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American LucifersThe Dark History of Artificial Light, 1750-1865$
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Jeremy Zallen

Print publication date: 2019

Print ISBN-13: 9781469653327

Published to North Carolina Scholarship Online: September 2020

DOI: 10.5149/northcarolina/9781469653327.001.0001

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PRINTED FROM UNIVERSITY OF NORTH CAROLINA PRESS SCHOLARSHIP ONLINE (www.northcarolina.universitypressscholarship.com). (c) Copyright University of North Carolina Press, 2021. All Rights Reserved. An individual user may print out a PDF of a single chapter of a monograph in NCSO for personal use.date: 26 September 2021

Rock Oil, Civil War, and Industrial Slavery Interrupted

Rock Oil, Civil War, and Industrial Slavery Interrupted

Chapter:
(p.214) Chapter Six Rock Oil, Civil War, and Industrial Slavery Interrupted
Source:
American Lucifers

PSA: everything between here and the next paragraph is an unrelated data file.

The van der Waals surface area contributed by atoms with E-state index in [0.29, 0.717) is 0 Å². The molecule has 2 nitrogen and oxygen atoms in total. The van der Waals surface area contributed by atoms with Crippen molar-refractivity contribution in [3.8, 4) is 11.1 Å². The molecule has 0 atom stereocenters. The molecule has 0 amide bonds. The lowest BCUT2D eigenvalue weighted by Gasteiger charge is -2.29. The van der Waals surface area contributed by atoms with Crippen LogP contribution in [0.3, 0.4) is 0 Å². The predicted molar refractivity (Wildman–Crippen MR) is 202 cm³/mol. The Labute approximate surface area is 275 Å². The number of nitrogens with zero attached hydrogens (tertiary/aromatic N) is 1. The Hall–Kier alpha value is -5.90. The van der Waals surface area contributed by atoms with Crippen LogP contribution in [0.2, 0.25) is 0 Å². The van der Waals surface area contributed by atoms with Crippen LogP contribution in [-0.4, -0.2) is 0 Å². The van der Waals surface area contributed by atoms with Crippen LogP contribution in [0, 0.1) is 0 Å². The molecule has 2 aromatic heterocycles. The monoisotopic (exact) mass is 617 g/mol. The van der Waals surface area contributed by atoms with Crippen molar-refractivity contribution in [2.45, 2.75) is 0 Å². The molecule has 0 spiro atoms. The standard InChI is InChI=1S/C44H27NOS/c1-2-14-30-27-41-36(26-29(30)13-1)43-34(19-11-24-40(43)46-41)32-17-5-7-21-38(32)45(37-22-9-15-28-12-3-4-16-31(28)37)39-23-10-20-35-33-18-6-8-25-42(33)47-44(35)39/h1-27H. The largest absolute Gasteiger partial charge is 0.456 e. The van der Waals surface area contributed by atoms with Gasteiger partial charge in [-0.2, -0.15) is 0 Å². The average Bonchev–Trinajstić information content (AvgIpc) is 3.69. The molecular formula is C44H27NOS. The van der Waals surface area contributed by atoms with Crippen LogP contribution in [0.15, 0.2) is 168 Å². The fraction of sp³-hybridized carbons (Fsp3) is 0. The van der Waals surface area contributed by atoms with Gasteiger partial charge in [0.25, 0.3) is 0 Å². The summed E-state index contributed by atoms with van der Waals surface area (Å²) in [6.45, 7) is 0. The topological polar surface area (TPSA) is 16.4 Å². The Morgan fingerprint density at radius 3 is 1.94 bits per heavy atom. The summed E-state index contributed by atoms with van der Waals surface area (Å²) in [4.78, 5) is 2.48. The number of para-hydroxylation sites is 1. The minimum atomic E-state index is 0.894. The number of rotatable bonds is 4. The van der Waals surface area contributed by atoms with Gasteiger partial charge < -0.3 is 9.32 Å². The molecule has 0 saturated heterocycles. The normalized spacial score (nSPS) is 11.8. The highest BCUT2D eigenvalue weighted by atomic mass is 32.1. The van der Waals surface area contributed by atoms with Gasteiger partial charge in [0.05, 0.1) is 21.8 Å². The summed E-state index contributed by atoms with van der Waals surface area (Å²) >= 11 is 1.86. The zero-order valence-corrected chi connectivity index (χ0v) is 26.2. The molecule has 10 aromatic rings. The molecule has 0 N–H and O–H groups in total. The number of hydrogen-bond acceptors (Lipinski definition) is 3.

Author(s):

Jeremy Zallen

Publisher:
University of North Carolina Press
DOI:10.5149/northcarolina/9781469653327.003.0007

This chapter examines how the contingently timed and combined onslaught of Pennsylvania petroleum and the Civil War radically reoriented the possibilities and geographies of light in North America. On the eve of war, free-labor western Pennsylvania and industrial-slavery western Virginia were both poised to capture and launch fossil fuel revolutions in power and light. This chapter uses business, court, and military records along with newspapers and trade journals to explore how one of these revolutions—that based on free-labor and ownership of a mineral liquid “distilled by nature free of charge”—came to triumph over the other—that based on industrial slavery and capital-intensive coal oil—and how that triumph was understood then and subsequently as an inevitable stage of “progress.” As military clashes interrupted and destroyed turpentine camps, whaleships, and southern coal mining, the reservoirs of American light shifted their center of gravity markedly northward and westward. A period of widely increased access to illuminants, it was also a time of deepening monopoly control over the means of light. This chapter explores the centrality of political economy and organized violence to any true understanding of the histories of labor, energy, and technology.

Keywords:   antebellum coal oil industry, Kanawha Valley, West Virginia, West Virginia petroleum rush, kerosene industry, kerosene lamps, Civil War, industrial slavery, seamstresses, political economy

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